Each week we’ll took a quick look at some of the top performers and perhaps not so effective players according to football grading service PFF.
Below are some of the more noteworthy aspects of Indiana’s week one game against Illinois.
It should be noted — PFF says it grades the play, not its result. So grades may not line up with stats, necessarily.
In PFF’s example to illustrate this point, the quarterback that throws the ball to defenders will be downgraded whether the defender catches the ball to notch the interception on the stat sheet or not.
- Overall Indiana grades out as just the No. 103 offense in the country so far. Pass blocking was a major factor in pulling down the grade, but they were outside the top-100 running the ball as well.
- Connor Bazelak’s day didn’t stand out until the final drive. Overall his week one passing grade ranked just No. 43 nationally among quarterbacks with at least 25 drop backs. His adjusted completion percentage of 64.7 (factoring in drops) was well off his career average of 73.2 percent.
- D.J. Matthews was Indiana’s top-rated receiver, with Emery Simmons and Cam Camper close behind.
- Luke Haggard had an especially strong day. Among offensive linemen, he was IU’s best graded run and pass blocker. He was top-10 in the country in pass blocking among linemen with 50 or more snaps.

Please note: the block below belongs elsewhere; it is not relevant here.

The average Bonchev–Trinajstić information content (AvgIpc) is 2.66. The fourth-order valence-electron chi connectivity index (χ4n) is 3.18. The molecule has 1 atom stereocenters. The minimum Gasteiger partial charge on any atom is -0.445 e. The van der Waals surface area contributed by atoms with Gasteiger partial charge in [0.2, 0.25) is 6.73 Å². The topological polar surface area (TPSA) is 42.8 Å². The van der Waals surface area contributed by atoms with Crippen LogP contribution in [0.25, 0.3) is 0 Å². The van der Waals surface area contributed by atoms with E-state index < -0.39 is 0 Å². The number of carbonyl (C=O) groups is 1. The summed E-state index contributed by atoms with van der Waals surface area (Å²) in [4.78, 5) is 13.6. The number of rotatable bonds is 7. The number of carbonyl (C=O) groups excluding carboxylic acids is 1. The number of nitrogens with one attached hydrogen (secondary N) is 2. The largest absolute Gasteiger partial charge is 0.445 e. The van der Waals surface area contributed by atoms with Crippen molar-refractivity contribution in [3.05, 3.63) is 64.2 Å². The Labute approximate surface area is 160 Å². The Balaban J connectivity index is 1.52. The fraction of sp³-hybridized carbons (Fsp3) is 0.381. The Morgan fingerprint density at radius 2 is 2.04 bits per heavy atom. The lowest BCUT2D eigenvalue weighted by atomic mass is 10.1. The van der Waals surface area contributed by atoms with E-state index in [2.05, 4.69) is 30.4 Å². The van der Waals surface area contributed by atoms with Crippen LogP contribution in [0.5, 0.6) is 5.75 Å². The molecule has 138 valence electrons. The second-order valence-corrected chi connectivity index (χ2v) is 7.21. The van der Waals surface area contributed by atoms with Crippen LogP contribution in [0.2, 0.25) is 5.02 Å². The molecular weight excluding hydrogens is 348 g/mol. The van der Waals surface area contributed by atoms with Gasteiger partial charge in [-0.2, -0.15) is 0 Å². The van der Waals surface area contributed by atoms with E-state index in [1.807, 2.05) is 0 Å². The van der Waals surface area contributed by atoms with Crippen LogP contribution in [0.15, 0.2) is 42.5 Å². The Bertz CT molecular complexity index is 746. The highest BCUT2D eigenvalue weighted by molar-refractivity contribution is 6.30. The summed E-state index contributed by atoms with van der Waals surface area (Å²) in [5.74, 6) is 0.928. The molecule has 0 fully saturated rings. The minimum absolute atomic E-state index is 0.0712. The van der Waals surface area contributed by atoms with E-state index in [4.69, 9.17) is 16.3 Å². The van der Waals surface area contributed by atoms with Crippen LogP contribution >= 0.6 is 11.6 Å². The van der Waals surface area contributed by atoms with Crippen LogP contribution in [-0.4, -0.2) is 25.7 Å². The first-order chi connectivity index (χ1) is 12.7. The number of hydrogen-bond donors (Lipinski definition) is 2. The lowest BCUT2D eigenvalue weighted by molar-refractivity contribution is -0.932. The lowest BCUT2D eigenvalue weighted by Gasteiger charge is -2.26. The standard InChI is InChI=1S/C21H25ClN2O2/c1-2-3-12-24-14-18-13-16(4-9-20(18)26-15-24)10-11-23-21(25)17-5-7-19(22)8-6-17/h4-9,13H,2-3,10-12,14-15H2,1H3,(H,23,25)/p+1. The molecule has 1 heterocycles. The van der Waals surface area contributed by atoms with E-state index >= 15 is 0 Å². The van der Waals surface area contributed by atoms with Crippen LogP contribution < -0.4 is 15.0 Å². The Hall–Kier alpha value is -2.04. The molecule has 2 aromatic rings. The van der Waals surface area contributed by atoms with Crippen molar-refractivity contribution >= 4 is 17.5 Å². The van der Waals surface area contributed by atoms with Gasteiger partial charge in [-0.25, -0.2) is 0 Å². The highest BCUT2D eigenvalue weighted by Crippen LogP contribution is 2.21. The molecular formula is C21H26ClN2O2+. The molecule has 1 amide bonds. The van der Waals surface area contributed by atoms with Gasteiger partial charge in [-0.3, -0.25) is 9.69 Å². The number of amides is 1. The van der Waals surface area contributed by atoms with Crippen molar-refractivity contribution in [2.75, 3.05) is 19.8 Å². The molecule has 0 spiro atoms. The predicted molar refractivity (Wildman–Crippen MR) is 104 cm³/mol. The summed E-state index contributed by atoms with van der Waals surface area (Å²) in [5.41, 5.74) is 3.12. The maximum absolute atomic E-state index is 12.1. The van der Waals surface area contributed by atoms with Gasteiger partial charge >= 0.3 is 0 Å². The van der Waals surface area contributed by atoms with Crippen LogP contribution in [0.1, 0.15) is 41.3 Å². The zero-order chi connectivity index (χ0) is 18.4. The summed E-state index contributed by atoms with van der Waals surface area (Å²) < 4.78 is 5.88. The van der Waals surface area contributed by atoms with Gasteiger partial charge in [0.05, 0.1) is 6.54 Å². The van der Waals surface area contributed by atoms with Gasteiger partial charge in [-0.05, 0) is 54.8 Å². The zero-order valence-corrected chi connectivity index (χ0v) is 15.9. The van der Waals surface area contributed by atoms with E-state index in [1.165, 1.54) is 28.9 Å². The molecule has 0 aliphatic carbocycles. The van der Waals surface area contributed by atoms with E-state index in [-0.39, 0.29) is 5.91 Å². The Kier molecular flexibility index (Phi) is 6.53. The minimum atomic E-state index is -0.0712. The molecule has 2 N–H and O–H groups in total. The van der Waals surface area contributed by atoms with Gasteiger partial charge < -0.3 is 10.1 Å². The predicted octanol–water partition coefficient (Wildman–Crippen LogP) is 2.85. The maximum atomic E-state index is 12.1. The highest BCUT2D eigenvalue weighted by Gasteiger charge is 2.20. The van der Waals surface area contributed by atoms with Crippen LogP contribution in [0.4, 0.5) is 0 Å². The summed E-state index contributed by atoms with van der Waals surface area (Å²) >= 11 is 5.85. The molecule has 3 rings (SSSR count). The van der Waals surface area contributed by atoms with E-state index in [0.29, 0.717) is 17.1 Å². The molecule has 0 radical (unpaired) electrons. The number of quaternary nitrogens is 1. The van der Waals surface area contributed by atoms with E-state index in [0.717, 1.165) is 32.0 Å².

- Kahlil Benson and Tim Weaver, who battled throughout fall camp for the starting right guard spot, both graded well. Benson saw three times as many snaps as Weaver, and had the second best overall offensive lineman grade on the team.
- Center Zach Carpenter and left guard Mike Katic struggled in both the run and passing games according to PFF.
- Although IU gave up just 20 points, PFF didn’t like IU’s bend but don’t break approach. The Hoosiers came in at just No. 91 overall, with particularly low marks in pass rush.
- Cam Jones was the top-rated defender for IU, something that should come as no surprise to anyone who watched the game. He pressured the quarterback three times, earning the team’s best pass-rush grade, and he missed no tackles while totaling 11 for the game.
- Josh Sanguinetti provided important depth in the secondary after starting safety Devon Matthews was injured. With six solo tackles in 64 snaps, Sanguinetti actually had the best tackling grade on the team, and he was second-best in coverage.
- Lance Bryant was also highly effective against both the pass and the run. In 79 snaps he was the highest-graded Hoosier in pass coverage, third-best tackler, and third best defender overall.
- Noah Pierre had a mixed day, with some poor grades in pass coverage. But according to PFF he was the highest rated run defender in the country. In 26 run defense snaps he had three tackles, and all three were graded as failures for the offense.
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